Now, a video like this could be made by literally anyone (with hands) and hardly presents a solid case for On Press' claim to Shaun Shane's poem. None of his work has been registered at the US Copyright office, either by himself or by On Press (or by anyone, actually). This limits any legal liability for infringement to actual proven damages, making the threat of a lawsuit slightly more tolerable. Also, the claims made at the end of the video, which appear to be a bastardization of the typical "copyright policies" found on sporting events, saying no copies can be made "without written consent of the publisher," overstates the powers given under copyright law in ignoring the possibility of fair use or other exceptions to copyright law.
Interestingly, the voice on the "copyright" video sounds nearly identical to Shaun Shane himself. Shane has a very distinctive cadence and tone to his voice, as evidenced by this live performance.
[Shane's voice also bears heavy, heavy resemblance to that of James Roth ("representing On Press Incorporated"), the caller who contacted Techdirt about serving me with the lawsuit.]
So, is On Press simply Shaun Shane, reclusive poet and attribution seeker? He'd certainly be the person most interested in enforcing this. His impossibly glowing bio at PoemHunter puts Shane in Schrodinger's Box, theorizing that he's dead ("...had become terminally ill and his re-emergence was to reinforce the ethic of Pure Poetry or Truly Modernist Poetry before his death..."), before theorizing in the opposite direction a few sentences later ("though it is believed, if he is still alive, he lives on the West Coast...") One of the On Press Twitter accounts I dealt with claimed Shane was dead and had willed that his work be used to raise money for various children's charities. (Too bad no one's trying to sell that book...) This claim is echoed at Pinterest, where the same sort of attribution-badgering occurs.
Whether Mr. Miche is real or simply Shaun using another name remains to be proven. (It does share a Shaun Shane-like bit of alliteration.) Miche patrols Pinterest, sending users who re-pin this photo the same sort of messages as the Twitter accounts do, only without the character limit.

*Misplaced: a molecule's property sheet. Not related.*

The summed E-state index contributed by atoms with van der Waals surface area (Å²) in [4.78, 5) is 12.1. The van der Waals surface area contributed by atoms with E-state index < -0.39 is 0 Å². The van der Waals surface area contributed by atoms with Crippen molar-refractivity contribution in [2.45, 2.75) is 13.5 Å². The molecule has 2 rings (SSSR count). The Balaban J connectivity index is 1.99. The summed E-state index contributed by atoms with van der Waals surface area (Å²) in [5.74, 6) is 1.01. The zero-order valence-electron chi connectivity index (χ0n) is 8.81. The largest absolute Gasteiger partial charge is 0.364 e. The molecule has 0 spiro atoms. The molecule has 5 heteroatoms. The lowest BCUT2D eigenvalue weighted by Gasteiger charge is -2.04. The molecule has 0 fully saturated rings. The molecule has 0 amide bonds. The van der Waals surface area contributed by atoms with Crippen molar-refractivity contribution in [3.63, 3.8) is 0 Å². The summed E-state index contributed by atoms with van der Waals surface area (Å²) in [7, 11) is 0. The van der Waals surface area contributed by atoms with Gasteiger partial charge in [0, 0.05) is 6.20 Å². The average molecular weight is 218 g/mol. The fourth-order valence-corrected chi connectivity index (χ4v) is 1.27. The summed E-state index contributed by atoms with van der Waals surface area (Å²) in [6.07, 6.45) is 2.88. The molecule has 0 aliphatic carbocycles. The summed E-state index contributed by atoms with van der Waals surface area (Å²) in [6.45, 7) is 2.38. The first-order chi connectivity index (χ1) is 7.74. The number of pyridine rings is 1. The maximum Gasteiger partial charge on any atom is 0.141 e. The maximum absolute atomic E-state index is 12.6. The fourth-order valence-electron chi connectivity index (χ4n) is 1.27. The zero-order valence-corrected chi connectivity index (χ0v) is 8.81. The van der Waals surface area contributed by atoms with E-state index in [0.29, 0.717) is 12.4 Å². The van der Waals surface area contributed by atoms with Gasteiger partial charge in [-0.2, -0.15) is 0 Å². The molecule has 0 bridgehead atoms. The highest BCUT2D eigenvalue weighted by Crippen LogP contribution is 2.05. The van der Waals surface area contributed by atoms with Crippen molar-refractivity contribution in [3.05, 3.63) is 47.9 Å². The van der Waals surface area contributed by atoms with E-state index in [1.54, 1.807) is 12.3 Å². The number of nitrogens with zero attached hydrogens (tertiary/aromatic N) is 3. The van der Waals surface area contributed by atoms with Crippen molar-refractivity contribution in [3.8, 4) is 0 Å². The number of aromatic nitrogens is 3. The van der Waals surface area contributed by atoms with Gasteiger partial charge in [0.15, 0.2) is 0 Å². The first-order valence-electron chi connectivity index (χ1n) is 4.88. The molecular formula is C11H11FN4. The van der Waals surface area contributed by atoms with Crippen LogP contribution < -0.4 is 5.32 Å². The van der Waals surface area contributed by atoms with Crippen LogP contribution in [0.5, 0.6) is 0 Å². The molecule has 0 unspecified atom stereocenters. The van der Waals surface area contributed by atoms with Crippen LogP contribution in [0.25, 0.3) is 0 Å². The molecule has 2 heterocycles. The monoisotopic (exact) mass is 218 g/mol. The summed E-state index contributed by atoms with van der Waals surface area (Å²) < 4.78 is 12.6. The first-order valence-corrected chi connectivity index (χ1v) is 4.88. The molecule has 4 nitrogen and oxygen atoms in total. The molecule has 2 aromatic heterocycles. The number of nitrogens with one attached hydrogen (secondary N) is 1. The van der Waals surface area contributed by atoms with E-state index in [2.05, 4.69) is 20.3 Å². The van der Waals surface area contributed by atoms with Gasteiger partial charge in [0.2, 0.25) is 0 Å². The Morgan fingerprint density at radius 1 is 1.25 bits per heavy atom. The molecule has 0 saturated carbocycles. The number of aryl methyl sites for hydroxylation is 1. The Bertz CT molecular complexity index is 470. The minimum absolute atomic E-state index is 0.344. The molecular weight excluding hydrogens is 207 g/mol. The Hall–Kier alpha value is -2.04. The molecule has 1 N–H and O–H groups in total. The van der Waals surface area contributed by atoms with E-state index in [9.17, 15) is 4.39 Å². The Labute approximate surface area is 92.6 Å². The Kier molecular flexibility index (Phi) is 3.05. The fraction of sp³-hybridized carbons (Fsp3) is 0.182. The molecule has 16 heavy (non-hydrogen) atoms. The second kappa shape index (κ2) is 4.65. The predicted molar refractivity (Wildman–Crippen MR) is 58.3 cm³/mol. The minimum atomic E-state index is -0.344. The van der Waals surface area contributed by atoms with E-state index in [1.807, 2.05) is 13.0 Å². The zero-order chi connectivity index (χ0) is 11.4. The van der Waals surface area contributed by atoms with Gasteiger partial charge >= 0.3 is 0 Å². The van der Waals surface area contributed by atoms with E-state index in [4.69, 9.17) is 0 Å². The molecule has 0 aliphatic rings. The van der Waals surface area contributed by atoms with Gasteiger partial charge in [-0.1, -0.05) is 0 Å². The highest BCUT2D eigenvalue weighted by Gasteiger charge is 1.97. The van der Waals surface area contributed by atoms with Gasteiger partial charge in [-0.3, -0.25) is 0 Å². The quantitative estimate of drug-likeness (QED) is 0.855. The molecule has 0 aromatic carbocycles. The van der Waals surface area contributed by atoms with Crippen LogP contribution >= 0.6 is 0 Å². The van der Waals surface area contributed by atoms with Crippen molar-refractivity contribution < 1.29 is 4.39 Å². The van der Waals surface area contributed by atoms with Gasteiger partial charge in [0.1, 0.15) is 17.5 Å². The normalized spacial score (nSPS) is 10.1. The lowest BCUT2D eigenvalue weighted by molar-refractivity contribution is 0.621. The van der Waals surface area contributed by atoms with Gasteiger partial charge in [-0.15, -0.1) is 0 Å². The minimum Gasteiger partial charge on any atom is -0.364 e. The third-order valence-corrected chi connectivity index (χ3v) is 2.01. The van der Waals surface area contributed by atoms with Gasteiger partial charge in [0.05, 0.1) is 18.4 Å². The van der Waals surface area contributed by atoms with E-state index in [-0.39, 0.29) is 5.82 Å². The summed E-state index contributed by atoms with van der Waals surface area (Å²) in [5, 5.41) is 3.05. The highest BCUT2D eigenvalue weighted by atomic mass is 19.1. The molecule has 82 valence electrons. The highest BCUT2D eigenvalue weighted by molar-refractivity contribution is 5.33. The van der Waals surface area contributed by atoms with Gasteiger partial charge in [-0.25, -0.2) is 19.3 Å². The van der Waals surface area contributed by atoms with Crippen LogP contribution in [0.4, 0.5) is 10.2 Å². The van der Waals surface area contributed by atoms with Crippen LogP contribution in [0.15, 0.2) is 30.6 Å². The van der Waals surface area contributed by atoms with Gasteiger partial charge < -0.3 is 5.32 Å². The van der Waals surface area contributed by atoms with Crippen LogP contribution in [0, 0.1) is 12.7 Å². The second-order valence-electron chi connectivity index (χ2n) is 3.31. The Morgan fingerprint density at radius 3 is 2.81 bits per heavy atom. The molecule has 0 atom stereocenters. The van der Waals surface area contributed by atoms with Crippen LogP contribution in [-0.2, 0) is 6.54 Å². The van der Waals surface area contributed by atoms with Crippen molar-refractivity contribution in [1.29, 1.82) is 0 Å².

Miche also sports the same shaky legal grasp and penchant for baseless threats.
Here Miche chases down a user (who deleted her tweet) and continues harassing her at her Pinterest account, claiming that people like her using an unattributed quote can "cause untold billions of dollars of lost [sic] for companies who support and publisher [sic] Authors [sic... again] works." Miche also seems to make the claim that she's legally responsible for any retweets (a claim echoed in return by the On Press Twitter accounts).
Hopewell has sent out similar messages to Facebook users, again seeking attribution and using identical wording.
There are a few differences that might indicate she was just "pitching in" with the attribution push ("This Poem is our copyrighted property your use of it uncredited to him constitutes thief."), but by and large, it resembles missives issued at other platforms.
A user named "Sean Seans" refers to himself as "Shaun" and tells her he loves and misses her. And that Sean Seans/Shaun is also busy chasing down wrongdoers posting unattributed poems.
Anne Murphy has also made posts on Facebook concerning Shane's poem and seems to be located in Texas (at least judging from the locations of most of her Friends). The wording is almost identical to the Facebook posts by Alexandria Hopewell, suggesting the same author wrote them. She has also uploaded a few videos of Shaun Shane performances to YouTube. (Interestingly, the phone number on the caller ID from the call by "James Roth" to contact Techdirt is registered to Anne Murphy and also to a vegetable farm, the O.P. Murphy Produce Company -- both in Texas. Also worth noting: there does not appear to be a "James Roth" listed on the Texas state bar. If whoever called is not, in fact, a lawyer, they might want to familiarize themselves with Texas law 38.122 which makes it a felony to impersonate a lawyer.)